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(The 2022 Toronto Film Festival or, TIFF runs September 8-18 in Toronto, Canada. HtN has tons of coverage coming your way so, stay tuned! Check out Chris Reed’s movie review of Until Branches Bend. Seen it? Join the conversation with HtN on our Letterboxd Page.)

Robin knows about dangerous pests, those insects that can destroy not only crops, but entire livelihoods. Her family lost their farm that way, and now she works as a peach-cannery grader. The parents gone (deceased, we assume, perhaps from the stress of the one-time disaster), she is the matriarch of a family of two, her younger sister Laney beginning to chafe under her sometimes overly watchful eye. But when Robin spies a beetle among a batch of peaches, that eye might just be the one that can save her community. If only they would listen.

So begins Until Branches Bend, Sophie Jarvis’s debut narrative feature. It’s a well-crafted, tense indie drama about what happens when one brave soul goes up against a system designed to squash all dissent. Unfortunately, such self-interest can be self-defeating, for what if the whistleblower isn’t just tooting their own horn? Still, when business interests are threatened, the first instinct of those in charge is often to hope for the best and ignore the worst.

Making matters even more difficult for Robin, her friends and co-workers start to turn against her once she goes outside the chain of command to an agricultural research center, forcing everyone to stop so the authorities can investigate. Folks need to earn money, and no one likes a spoilsport. On top of all that, Robin gets some very unwelcome news about the consequences of a recent sexual affair. The storm gathers menacingly around her.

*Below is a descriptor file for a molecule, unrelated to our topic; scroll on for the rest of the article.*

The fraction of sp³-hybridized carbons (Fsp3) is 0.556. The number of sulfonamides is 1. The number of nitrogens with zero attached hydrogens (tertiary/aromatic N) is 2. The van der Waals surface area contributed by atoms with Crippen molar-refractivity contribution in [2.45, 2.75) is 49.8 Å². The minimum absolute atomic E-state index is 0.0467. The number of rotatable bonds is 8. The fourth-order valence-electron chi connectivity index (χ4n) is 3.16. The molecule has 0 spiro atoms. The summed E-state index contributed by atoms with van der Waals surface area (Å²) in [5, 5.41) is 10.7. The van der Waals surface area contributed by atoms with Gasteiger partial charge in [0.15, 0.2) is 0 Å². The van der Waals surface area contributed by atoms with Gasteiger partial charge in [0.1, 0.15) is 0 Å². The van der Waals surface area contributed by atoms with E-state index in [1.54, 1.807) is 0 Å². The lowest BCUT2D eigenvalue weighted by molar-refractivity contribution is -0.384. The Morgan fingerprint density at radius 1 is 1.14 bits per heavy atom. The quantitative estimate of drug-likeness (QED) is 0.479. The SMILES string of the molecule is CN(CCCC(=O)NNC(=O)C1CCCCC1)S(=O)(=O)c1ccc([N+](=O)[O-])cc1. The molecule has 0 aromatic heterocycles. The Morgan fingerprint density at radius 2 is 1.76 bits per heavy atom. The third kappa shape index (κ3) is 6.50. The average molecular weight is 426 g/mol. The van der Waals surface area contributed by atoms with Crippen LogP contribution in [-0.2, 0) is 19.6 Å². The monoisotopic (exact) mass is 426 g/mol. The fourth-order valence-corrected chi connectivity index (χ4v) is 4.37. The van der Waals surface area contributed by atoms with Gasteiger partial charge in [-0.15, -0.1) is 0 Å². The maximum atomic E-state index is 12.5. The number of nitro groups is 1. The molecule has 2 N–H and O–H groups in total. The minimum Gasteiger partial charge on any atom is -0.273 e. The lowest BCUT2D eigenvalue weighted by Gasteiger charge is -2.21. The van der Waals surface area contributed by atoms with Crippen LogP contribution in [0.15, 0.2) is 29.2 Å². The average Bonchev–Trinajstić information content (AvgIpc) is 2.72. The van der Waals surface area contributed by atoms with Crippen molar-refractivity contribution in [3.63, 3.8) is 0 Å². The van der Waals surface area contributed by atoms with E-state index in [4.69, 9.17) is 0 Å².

As the stakes keep rising, Robin soldiers on. Actress Grace Glowicki (Tito) brings us deep into her state of mind, which begins to fracture as she loses support of all but a few. Laney abandons her, too, though for different reasons: she’s off with some cute guy she met. In that younger role, Alexandra Roberts, in her first screen appearance, adds nuance to an initially thankless part. By the end, we appreciate their relationship and how close they remain, in spite of everything.

For ultimately this is a tale about the resilience of women. Men attempt to dominate everything here, but one by one the women refuse to back down. Even Isabelle (Quelemia Sparrow), the wife of the cannery manager, demonstrates a rebellious streak. Then again, as an Indigenous person, she’s probably always felt like an outsider. You give what you get, and it’s well-deserved.

The movie is at times rough around the edges, as one might expect in a first feature, but mostly this just adds to the charm. At the heart of the story is Robin’s unyielding faith in herself, beautifully portrayed by Glowicki. Yes, she bends, but never breaks.

– Christopher Llewellyn Reed (@ChrisReedFilm)

2022 Toronto Film Festival; Sophie Jarvis; Until Branches Bend movie review

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Christopher Llewellyn Reed is a film critic, filmmaker, and educator. A member of both the Online Film Critics Society (OFCS) and the Washington DC Area Film Critics Association (WAFCA) and a Rotten Tomatoes-approved film critic, he is: lead film critic at Hammer to Nail; editor at Film Festival Today; formerly the host of the award-winning Reel Talk with Christopher Llewellyn Reed, from Dragon Digital Media; and the author of Film Editing: Theory and Practice. In addition, he is one of the founders and former cohosts of The Fog of Truth, a podcast devoted to documentary cinema.

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